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The Kawahiva

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In the Brazilian Amazon, the uncontacted Kawahiva Indigenous people are fighting for their survival.

The Kawahiva depend completely on their forest. They hunt wild game including peccaries, monkeys and birds, they fish in the streams and they build shelters known as “tapiris” as they move from one part of the forest to the next. They gather fruits, nuts and berries and build intricate ladders up trees to collect honey from bees’ nests.

But invasions of their territory force the surviving Kawahiva to live on the run, fleeing violence from loggers and ranchers. Attacks and disease have already killed their relatives, in one of the most violent regions of Brazil. These are the Last of the Kawahiva, and their genocide will be complete unless their land is protected.

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Neighboring Indigenous peoples have known about the Kawahiva’s presence in the region for many decades, but it was only in 1999 that their existence was confirmed officially: a crucial step in the process of mapping out the land for the Kawahiva’s exclusive use, as is ordered by Brazil’s Constitution.

For decades, Survival has been campaigning for the Kawahiva’s territory to be fully recognized so they can not only survive but thrive, and live in the way they choose.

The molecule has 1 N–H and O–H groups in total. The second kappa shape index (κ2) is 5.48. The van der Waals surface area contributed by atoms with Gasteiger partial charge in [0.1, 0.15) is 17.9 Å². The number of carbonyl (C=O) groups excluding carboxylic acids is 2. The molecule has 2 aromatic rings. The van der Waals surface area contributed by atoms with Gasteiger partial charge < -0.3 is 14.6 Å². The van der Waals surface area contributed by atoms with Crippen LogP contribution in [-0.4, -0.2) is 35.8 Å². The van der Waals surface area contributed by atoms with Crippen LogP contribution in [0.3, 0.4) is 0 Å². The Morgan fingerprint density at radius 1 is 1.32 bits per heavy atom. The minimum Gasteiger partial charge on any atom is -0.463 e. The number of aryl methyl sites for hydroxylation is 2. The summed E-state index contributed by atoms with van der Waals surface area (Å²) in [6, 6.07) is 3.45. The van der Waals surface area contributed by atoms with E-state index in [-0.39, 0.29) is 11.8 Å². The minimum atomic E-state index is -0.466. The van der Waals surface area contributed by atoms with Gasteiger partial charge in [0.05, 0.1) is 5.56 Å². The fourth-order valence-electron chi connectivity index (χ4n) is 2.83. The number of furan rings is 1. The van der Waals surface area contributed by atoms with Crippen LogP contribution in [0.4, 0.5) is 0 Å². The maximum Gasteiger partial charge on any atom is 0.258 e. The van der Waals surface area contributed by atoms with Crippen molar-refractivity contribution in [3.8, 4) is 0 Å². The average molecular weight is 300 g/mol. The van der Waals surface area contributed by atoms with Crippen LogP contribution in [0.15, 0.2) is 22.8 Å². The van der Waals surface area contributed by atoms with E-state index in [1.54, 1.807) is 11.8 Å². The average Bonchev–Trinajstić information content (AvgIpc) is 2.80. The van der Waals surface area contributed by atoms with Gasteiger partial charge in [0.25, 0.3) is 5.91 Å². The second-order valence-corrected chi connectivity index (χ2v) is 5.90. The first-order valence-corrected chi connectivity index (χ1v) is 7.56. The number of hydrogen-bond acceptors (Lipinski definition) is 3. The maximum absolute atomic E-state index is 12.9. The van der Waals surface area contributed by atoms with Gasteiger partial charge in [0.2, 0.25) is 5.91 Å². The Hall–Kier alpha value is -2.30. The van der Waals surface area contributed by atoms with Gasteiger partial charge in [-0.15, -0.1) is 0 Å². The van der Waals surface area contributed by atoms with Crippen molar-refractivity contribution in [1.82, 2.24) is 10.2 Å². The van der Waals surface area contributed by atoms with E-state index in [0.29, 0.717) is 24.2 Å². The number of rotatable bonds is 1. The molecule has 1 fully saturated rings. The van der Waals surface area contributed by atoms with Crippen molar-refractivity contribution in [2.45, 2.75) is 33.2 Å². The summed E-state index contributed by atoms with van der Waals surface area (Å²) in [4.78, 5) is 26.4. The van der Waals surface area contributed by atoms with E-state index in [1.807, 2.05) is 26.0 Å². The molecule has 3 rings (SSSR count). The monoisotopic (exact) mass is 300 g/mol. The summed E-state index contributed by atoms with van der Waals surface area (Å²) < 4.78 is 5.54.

Kawahiva: Their survival is under constant threat

In 2005, loggers and local politicians persuaded a judge to overturn a court ruling that protected the territory from encroachment. Survival and others campaigned successfully to have it reinstated.

In 2013, Brazil’s Indigenous Affairs Department (FUNAI) released unique video footage that they had filmed during a chance encounter with the Kawahiva. Logging in and around the territory was rife.

Campaigning alongside Indigenous organizations and other allies, Survival pushed the authorities to act, and in 2016, following pressure from thousands of people around the world, the Justice Ministry took a very important step and declared the Kawahiva’s forest an Indigenous Territory. In 2018, cattle ranchers and loggers who had been occupying the Kawahiva territory were evicted.

But since then, the land protection process has stalled in the face of fierce opposition by politicians and agribusiness. Loggers and land-grabbers are surrounding the territory, and an illegal road has been built just 2km away. 

Survival, together with FEPOIMT (the Federation of Indigenous Peoples and Organizations of Mato Grosso), COIAB (the Coordination of Indigenous Organizations of the Brazilian Amazon), OPI (the Observatory for the Human Rights of Uncontacted and Recently Contacted Indigenous Peoples) and OPAN (Operation Native Amazon), is campaigning for the land demarcation process to be completed, and the Kawahiva’s land protected for good.

Act now to support the Kawahiva

  • Send an email to the Brazilian authorities pushing them to finalize the demarcation of the Kawahiva territory.
  • Donate to Survival so we can continue to educate, research, campaign, lobby and protest against the annihilation of the Kawahiva and other threatened tribes worldwide.


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News from the Kawahiva